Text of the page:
Q: What is your hope for states like Idaho that aren’t releasing this info?

A: We think that over time states that are still secretive are going to become more marginal and less attractive, frankly.  We think overtime they will understand since almost every state is disclosing to some degree, either voluntarily or through our own subsidy tracking, that there is no advantage to being secret. But there is potential taxpayer resentment because frankly people have a right to ask now ‘what are you hiding?’.

If every state is to some degree in the sunshine, why would a state continue to hide this information?  And it’s not just tax payers or watchdog groups from the left and right interested in this data. It’s businesses. It’s economic development practitioners. It’s competing businesses. It’s site locating consultants who might be looking to bring jobs to Idaho.

This is not a corporate bashing issue. This is a good government issue at its core.  This is about taxpayers right to see where their money is going.  Frankly, with so many states cutting services – cutting health care, cutting Medicaid, cutting public transportation, cutting aid to schools — people have every right to ask, ‘well how come there’s not enough money to pay for these things? How could we be reining in spending in other areas so public services are protected?’.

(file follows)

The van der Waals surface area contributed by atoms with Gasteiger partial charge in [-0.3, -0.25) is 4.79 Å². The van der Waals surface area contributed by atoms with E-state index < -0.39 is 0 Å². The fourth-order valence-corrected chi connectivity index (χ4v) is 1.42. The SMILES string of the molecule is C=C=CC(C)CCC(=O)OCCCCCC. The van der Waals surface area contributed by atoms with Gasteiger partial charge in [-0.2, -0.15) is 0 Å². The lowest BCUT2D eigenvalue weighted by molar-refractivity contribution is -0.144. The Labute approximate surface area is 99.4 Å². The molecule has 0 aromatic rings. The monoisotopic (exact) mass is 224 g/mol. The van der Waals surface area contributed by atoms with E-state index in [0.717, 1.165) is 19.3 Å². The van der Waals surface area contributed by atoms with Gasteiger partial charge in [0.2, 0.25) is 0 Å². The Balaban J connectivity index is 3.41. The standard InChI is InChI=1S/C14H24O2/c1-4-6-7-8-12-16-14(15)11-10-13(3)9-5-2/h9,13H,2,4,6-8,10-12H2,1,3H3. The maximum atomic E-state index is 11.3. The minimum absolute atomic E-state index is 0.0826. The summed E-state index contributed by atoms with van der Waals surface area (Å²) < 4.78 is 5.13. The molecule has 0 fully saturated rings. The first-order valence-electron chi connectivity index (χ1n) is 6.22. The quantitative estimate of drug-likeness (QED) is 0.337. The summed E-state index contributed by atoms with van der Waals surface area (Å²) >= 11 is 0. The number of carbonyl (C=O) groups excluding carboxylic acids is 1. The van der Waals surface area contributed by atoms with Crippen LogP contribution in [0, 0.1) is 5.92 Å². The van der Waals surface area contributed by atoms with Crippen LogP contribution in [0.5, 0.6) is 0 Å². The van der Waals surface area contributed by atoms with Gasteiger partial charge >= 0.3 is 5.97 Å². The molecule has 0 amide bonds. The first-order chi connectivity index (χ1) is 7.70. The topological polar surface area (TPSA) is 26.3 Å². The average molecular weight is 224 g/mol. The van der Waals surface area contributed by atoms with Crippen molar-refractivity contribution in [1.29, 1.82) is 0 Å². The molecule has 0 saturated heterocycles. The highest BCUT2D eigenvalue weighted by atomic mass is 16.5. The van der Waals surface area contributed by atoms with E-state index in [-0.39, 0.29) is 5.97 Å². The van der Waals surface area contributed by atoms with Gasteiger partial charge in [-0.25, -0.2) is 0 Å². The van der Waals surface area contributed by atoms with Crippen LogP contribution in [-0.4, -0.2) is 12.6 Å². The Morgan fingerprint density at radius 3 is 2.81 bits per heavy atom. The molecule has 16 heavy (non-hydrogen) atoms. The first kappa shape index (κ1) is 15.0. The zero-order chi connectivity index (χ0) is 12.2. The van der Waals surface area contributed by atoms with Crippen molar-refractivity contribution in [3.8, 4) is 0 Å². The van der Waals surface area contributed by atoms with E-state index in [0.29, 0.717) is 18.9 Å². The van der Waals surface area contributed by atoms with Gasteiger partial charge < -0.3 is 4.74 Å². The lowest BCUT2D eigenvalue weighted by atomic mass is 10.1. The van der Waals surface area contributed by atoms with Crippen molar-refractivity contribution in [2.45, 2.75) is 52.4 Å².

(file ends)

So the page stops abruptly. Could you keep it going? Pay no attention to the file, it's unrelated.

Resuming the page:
Q: Are you just talking about corporate tax breaks – what about small businesses? Should that information be public too?

A: Usually we recommend cutoffs that exclude most small businesses.  But frankly, we know there is a real bias in the distribution of dollars and deals.  The system is really dominated by big businesses.  Businesses that have the greatest ability to threaten to move across state lines. Companies that have the greatest ability to hire teams of tax consultants and lawyers and to lobby for changes in tax code to benefit their industry.

Small businesses really often don’t benefit much from these programs because they aren’t the ones that really play the game.  Small businesses tend to be more loyal to their states, less likely to run away, more rooted in the community.  We think by making the whole system more transparent, that would favor making them more balanced and helpful to small businesses.